Large, long-term clinical trials are needed in males over the age of 50 years to determine the benefits and risks of androgen replacement therapy. These studies could determine if cardiovascular risk, prostate cancer, frailty, fractures, osteoporosis, cognitive function, and life expectancy are influenced by androgen replacement therapy. A critical area of uncertainty is what testosterone concentration is needed to provide adequate androgenic effects. This is an important question because it relates to the concentration of testosterone where benefits might or might not be expected. Should free, bioavailable, or total testosterone concentrations be used

Mechanism of Action at the Tissue Level

Osteoporosis and other types of bone loss are associated with increased bone turnover and elevated levels of bone resorption. Osteoclastic bone resorption is a 2-week process that begins the bone remodeling process. Resorption itself can be effectively slowed or controlled by inhibiting osteoclast generation, reducing osteoclast activity, or both. ALN is one of the most effective inhibitors of bone resorption. ALN improvement of mechanical strength, reflected in a reduction in fracture risk, is caused by an increase in bone mass and mineralization (discussed above) as well as by an improvement in architecture, attributable to a reduction in bone turnover. A higher number of bone remodeling sites, where excessive osteoclastic destruction of bone takes place, leads to loss of bone tissue, formation of areas of stress concentration, and increased fracture risk. By reducing turnover, bisphosphonates reverse this condition. Effects on bone turnover can be estimated by measuring either...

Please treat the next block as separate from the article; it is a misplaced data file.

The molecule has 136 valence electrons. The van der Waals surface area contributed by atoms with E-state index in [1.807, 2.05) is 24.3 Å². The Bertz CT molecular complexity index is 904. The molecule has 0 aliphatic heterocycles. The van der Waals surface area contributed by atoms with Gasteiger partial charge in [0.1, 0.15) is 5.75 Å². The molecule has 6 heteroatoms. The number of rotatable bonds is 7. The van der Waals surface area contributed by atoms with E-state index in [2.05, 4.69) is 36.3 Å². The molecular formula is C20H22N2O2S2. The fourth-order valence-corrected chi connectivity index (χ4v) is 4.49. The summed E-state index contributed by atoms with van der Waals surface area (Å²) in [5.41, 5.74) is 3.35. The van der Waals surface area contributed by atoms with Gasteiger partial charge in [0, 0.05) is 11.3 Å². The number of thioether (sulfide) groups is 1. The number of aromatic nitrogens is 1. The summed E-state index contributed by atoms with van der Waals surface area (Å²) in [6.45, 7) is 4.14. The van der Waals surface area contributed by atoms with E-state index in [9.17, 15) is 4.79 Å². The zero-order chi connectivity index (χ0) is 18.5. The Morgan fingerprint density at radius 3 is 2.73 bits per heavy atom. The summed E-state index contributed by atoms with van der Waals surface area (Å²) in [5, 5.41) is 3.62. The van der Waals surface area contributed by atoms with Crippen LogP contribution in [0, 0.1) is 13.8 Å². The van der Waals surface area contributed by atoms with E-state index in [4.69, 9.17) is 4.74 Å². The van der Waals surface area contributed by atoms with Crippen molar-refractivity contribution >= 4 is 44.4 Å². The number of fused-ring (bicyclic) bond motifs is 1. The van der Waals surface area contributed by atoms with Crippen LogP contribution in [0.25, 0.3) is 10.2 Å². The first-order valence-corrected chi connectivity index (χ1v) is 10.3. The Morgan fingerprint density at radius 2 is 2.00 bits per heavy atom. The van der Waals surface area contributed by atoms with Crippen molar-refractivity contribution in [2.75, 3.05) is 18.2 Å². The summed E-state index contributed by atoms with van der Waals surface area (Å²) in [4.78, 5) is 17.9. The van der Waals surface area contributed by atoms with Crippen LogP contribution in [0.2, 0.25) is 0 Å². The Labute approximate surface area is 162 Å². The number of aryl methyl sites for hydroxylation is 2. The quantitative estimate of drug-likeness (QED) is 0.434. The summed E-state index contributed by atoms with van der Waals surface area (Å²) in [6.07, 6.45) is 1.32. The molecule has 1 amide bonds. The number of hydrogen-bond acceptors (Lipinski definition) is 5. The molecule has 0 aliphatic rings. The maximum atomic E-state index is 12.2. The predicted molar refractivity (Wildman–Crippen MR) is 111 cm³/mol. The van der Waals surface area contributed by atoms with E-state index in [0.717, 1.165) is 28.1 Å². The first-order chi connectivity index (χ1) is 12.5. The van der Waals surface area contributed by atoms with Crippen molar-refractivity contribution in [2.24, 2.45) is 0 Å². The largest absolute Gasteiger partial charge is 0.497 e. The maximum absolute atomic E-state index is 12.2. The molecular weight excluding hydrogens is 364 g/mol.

Vitamins and Minerals Interact with Each Other